Eduardo Batarda, ‘III (Polished To Perfection)’, 2016, WORKPLACE

Eduardo Batarda is one of the most important living Portuguese artists. His complex oeuvre oscillates between figuration and abstraction, erudition and superficiality. Its subversive humour, and veiled cultural and social critique can be understood in the context of Portugal and the cultural climate created by the authoritarian Estado Novo dictatorship (1932 - 1974). The two canvases in the exhibition were made after his Misquoteros exhibition at EDP foundation in Portugal. The texts were selected and taken out of context by traditional processes of collage and chance. Found mainly on the internet, Batarda uses lame jokes, popular psychology, dictionaries, sociology, and other sources of the banal. Reworked over the year on a computer, the quotes are decontextualised, reorganised and left open to free association before being painted over an abstracted ground informed by previous works by the artist. Deliberately refusing "to meddle with social and global problems [the works] self-consciously dissociate themselves from the problems of life in death (in other words from the broad consensus), about which everyone, no doubt, expects artists to pontificate." The act of painting text releases the artist from the traditional dichotomy of illusion and abstraction and the heavy history of painting, thus liberating his practice from cliché.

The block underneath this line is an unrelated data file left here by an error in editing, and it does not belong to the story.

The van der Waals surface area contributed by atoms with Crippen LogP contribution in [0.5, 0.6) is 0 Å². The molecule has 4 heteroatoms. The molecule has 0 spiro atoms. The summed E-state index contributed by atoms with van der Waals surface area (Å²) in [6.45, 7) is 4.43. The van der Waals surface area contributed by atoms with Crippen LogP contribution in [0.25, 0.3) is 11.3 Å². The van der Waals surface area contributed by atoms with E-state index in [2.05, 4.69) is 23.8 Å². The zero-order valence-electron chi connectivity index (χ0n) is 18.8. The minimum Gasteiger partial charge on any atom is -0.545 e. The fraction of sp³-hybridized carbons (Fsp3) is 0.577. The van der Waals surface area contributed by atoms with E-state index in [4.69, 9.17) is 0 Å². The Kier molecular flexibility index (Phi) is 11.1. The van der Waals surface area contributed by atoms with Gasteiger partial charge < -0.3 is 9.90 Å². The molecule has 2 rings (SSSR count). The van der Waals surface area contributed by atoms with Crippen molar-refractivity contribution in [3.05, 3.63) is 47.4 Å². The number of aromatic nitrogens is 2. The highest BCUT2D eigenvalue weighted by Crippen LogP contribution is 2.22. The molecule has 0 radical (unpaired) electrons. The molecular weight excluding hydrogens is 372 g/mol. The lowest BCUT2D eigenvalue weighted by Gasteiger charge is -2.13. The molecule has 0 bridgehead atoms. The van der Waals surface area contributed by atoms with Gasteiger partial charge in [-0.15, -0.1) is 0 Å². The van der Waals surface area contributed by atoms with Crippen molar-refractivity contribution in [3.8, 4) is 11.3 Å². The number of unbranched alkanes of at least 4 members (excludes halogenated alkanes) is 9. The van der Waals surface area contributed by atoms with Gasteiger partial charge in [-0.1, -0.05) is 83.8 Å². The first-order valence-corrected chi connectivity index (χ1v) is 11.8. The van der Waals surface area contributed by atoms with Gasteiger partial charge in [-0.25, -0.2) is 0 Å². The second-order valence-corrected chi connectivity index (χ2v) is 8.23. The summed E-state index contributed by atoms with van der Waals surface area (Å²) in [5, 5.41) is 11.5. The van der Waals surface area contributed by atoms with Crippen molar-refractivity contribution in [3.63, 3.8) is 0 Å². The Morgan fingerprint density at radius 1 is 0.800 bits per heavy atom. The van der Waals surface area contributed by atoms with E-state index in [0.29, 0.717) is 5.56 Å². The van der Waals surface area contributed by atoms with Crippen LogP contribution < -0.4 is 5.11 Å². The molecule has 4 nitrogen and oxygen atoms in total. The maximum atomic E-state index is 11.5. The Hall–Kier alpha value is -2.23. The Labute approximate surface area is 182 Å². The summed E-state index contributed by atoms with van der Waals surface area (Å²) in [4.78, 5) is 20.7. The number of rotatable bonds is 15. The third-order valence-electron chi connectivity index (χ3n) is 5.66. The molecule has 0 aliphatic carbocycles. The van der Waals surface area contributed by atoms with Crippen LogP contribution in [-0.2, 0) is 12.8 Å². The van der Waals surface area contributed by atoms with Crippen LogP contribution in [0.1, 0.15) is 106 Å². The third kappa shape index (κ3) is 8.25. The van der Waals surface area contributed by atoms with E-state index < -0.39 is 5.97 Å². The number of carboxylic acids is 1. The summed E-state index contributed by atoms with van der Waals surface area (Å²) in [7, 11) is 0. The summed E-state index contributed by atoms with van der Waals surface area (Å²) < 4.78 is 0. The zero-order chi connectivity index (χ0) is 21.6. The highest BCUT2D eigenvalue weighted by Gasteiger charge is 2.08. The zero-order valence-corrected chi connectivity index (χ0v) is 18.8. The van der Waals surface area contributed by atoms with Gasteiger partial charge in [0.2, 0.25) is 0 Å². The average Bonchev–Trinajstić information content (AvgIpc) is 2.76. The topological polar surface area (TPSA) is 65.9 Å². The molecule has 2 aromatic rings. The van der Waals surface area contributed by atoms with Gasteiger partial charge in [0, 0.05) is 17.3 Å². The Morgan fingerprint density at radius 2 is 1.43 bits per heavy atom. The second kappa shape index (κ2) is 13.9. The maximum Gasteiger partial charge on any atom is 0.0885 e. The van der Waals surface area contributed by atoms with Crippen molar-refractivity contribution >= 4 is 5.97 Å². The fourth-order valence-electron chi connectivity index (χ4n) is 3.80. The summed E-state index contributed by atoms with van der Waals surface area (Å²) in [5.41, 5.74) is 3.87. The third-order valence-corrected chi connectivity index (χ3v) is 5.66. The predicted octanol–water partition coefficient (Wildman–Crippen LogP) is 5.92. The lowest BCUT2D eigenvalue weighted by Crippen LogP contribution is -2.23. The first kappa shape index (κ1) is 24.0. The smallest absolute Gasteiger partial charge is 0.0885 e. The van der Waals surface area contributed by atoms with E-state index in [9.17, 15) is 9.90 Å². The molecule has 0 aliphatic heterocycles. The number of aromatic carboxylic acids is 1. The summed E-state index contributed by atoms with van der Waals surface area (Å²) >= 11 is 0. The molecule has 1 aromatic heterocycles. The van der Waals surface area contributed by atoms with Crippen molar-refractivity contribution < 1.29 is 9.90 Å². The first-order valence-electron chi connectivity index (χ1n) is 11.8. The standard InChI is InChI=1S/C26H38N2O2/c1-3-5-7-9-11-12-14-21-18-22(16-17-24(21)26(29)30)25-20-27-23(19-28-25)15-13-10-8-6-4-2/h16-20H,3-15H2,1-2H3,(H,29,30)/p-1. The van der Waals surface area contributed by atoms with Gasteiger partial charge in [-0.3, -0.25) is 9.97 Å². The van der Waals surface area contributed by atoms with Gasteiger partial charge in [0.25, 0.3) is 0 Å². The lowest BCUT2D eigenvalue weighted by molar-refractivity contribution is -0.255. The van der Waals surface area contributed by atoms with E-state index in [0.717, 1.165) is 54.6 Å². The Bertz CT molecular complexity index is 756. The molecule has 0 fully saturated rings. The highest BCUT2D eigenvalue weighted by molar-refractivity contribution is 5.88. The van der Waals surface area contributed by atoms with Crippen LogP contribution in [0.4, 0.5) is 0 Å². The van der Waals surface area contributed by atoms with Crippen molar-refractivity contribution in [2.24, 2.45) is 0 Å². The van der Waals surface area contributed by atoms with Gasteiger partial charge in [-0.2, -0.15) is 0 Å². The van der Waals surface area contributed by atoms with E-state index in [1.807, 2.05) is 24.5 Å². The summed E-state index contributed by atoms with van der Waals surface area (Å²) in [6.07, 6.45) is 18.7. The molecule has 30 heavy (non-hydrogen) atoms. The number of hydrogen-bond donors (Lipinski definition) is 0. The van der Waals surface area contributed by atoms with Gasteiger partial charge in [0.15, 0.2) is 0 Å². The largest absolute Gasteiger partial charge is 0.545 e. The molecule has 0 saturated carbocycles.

About Eduardo Batarda

Portuguese, b. 1943, Coimbra, Portugal, based in Lisbon, Portugal

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